Tony and Riley Hawk talk to GQ
Aside from wandering through the wilderness in expensive jackets, Tony and Riley talk unreservedly about the anxiety of expectation when it comes to filming, Tony's global charity work with the Tony Hawk Foundation, the state of the modern skateboard industry and much more.
This one comes highly recommended, whether you're a regular GQ reader or not, as it's rare to get this level of candour from someone as deep in the game.
Hit the image or text excerpt below to read the full piece.
Photo by Michael Schmelling for GQ.
Tony: I just think it splintered. There's a lot of people who skate as a hobby. They like skating, maybe they watch it on television, but they're not actively buying skateboards or skate gear. That has really hurt the industry. And, you know, the conglomerates have come in and bought up a lot of brands and then those brands get recycled into other things. It's all taken a toll. And endorsement deals have changed for all of sports. Everything is short-term, social-media-based. Being a pro skater is not what it used to be, and skate companies aren't as profitable because everything is so diluted.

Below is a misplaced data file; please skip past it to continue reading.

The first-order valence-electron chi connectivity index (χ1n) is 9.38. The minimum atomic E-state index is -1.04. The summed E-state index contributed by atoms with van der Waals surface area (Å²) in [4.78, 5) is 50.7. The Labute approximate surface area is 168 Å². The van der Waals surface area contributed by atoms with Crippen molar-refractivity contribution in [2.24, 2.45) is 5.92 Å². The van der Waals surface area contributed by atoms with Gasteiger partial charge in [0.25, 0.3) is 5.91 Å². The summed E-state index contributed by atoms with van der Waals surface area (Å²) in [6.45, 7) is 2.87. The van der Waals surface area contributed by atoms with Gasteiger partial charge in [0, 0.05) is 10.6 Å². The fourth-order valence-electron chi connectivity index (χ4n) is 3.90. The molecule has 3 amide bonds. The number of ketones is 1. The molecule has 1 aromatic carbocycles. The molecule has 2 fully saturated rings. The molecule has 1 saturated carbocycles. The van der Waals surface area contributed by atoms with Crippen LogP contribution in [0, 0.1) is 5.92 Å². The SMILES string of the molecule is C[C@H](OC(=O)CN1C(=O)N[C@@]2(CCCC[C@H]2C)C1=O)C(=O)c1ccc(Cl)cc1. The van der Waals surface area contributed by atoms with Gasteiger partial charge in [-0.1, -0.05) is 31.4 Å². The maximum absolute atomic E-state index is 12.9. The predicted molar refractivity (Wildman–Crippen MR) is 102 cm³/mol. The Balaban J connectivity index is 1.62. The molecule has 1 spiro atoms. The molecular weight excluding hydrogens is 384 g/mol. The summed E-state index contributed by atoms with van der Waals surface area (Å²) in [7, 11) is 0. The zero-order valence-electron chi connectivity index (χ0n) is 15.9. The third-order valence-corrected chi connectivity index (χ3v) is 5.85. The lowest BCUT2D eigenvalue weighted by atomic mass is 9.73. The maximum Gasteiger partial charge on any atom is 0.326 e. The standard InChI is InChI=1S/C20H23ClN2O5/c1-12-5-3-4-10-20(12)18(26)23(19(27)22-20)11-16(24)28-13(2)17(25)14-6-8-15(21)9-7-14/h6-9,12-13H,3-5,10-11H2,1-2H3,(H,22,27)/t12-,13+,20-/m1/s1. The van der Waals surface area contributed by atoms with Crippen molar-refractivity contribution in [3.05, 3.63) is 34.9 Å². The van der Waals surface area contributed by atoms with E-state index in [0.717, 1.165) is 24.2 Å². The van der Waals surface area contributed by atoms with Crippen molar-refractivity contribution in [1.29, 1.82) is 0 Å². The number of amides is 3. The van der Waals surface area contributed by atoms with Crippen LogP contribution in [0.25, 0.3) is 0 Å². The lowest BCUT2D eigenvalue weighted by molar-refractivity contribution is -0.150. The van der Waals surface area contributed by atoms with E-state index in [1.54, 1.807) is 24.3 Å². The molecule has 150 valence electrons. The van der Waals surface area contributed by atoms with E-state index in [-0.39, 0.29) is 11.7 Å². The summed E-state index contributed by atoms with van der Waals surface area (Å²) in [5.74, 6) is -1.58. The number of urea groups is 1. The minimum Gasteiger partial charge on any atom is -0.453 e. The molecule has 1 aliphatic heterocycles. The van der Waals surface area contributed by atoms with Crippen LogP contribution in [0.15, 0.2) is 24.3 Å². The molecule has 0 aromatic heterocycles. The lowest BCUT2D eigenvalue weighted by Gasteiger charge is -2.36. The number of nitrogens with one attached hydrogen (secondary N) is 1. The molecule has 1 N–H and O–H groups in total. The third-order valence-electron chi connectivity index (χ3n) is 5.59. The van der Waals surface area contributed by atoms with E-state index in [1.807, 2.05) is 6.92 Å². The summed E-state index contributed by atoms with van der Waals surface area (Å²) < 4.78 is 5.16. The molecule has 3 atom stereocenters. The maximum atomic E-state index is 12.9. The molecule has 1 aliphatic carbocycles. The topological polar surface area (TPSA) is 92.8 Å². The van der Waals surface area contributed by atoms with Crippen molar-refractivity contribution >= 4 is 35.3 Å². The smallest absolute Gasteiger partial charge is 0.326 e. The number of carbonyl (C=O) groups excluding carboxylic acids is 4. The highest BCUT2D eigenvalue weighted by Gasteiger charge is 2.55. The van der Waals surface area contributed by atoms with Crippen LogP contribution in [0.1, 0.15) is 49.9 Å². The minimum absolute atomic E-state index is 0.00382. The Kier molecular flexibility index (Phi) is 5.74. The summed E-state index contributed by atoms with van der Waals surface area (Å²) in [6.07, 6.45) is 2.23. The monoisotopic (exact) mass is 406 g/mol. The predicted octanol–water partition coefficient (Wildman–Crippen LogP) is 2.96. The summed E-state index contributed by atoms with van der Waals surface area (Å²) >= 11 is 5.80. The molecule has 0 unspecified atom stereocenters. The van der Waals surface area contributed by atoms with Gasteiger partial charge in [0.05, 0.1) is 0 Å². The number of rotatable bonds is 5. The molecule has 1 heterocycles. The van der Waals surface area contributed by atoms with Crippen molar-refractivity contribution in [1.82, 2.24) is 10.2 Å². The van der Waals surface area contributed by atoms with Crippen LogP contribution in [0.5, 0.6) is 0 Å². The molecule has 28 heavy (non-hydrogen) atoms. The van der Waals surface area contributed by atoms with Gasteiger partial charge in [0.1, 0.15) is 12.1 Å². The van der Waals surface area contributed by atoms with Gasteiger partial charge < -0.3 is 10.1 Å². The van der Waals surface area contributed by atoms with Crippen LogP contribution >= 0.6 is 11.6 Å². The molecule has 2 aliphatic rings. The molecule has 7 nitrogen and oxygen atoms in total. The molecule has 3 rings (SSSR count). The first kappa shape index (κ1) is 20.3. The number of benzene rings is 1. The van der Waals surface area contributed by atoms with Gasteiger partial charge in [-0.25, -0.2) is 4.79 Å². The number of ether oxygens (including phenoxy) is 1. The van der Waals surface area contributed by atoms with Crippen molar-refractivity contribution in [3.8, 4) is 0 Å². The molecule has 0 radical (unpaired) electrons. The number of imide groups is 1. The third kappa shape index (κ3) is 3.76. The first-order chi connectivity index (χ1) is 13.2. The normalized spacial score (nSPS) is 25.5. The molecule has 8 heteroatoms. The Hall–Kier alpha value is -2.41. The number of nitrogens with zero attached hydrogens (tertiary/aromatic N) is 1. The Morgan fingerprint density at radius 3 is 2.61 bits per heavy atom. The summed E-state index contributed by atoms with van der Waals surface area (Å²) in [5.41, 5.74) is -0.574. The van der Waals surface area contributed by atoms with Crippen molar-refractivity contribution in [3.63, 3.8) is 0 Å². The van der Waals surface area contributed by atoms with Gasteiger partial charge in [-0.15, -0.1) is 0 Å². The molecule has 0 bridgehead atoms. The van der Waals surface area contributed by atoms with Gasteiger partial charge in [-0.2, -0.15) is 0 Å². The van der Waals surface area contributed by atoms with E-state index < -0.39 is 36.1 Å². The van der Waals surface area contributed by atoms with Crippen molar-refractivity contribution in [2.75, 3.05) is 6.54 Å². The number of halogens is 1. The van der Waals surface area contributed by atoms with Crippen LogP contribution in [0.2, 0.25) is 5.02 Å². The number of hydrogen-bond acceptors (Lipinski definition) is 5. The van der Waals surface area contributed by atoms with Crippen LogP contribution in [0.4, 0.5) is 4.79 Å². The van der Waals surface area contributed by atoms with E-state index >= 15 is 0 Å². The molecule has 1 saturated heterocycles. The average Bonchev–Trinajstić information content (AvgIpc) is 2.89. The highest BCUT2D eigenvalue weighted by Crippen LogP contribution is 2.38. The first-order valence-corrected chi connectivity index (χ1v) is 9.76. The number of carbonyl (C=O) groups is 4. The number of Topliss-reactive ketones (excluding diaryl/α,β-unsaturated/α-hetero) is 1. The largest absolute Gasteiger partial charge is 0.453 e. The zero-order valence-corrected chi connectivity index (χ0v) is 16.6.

"In full transparency, I've dumped so much money into this Birdhouse video, so much money that I have no hope of recouping it, but the hope is that it will bring back sales. Because our sales don't justify what I pay the team riders. It's a big risk, and it's so weird to think I have one of the best teams in the world and [Birdhouse] can barely cover their meager paychecks. But, I mean, these skaters are risking their lives."